**PHYSICS 244 NOTES**
**Lecture 32**
**Energy bands, part 2**
**Introduction**
So far, we have concentrated on the effects of the crystal potential on the allowed energies. We can gain additional information by looking at the energy vs. wavevector relation, also called the dispersion relation, since it determines how a wavepacket disperses. Stated mathematically, we are talking about the function E(**k**). In one dimension, we have seen that the main effect is to introduce a flattening of the function and a discontinuity at k = ± π/a, both effects being due to interference.
**Dispersion relation for metals**
In three dimensions, the situation is more complex. E(**k**) can also depend on the direction of **k**. For example, we might expect that E(**k**) is different when **k** points along a crystal axis than when it is in between somewhere. Also, the point where interference happens can be at different values of |**k**| when the direction of **k** varies.
[[DIAGRAM]]
We will take Cu as an example. Let’s recall that Cu has an electron configuration where the 1s,2s,2p,3s, and 3p levels are completely full. The next two shells are the 3d with ten states, and the 4s, with two states, and they are quite close in energy. Cu has 11 electrons for these shells, and its lowest energy configuration is 3d^{10}4s^{1}, though 3d^{9}4s^{2} is not very much higher in energy. When Cu forms a solid, we may think of the two shells spreading out in energy giving separate but overlapping bands for the two shells, the 4s lying slightly higher. The 4s band is also broader, because the 4s electron wavefunctions are more spread out from the atom, and therefore tunnel more easily from one atom to another.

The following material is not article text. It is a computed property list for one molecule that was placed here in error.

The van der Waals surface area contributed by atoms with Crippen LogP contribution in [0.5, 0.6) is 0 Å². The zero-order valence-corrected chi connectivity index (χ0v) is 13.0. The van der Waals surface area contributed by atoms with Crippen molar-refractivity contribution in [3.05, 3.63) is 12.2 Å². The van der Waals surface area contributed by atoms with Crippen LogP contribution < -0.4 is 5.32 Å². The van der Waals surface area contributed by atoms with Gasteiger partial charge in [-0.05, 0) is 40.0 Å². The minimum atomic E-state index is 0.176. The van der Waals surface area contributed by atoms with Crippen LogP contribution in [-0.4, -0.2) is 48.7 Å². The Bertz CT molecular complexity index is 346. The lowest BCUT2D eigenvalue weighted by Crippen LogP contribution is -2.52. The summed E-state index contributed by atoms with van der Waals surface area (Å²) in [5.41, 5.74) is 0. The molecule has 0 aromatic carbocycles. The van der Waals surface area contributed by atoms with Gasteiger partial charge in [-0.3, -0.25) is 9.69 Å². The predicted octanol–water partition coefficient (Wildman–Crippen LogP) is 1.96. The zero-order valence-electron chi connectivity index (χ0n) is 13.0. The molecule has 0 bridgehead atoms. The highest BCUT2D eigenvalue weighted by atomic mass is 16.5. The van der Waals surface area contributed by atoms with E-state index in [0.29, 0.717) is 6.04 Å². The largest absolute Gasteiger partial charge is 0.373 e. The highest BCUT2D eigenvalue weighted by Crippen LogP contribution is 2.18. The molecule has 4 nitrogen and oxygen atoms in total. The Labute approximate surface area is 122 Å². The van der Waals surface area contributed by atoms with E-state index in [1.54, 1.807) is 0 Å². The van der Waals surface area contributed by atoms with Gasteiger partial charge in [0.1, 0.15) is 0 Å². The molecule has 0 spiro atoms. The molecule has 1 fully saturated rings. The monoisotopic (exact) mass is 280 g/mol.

[[DIAGRAM, energy bands of Cu]]
**Fermi surface of metals**
Since the E(**k**) relation is now anisotropic, the Fermi surface, which is a surface given by E(**k**) = E_{F}, is no longer a sphere. The actual shape of Fermi surfaces can be quite complicated, and they must be calculated numerically.
[[DIAGRAM, Fermi surfaces of Na and Re]]
**Dispersion relation of semiconductors**
The electron configuration for Si is 1s^{2}2s^{2}2p^{6}3s^{2}3p^{2}. 3s and 3p are not too far apart in energy. There is one additional complication in Si, which is that the unit cell contains two atoms, so we must think of the bands as deriving from a Si_{2} molecule, so, just as in our discussion of the H_{2} molecule, and there is a bonding band and an antibonding band.
[[DIAGRAM, energy bands of Si]]
Si has a gap of 1.1 eV and it is an indirect gap. There are three valence bands which correspond to the bonding p-states, and a conduction band which comes from the antibonding s-states. On every important point is that there are six conduction band minima and these minima are not at k=0, which is where the valence band maximum is. Si is an indirect band gap material. This has very important implications for opto-electronic devices, as we shall see. At T=0, the valence band is completely full and the conduction band is completely empty, and the material is an insulator. (σ is very small). We can speak of the effective mass of an electron in the conduction band . This is defined by
1/m^{*} = (1/ħ^{2}) d^{2}E/dk^{2}
The derivative must be evaluated at the minimum. m* = 0.92 m_{e} and m* = 0.19 m_{e} for Si, depending on whether we go along or perpendicular to the axis. m* = 0.066 m_{e} for GaAs and get as small as m* = 0.015 m_{e} for InSb. |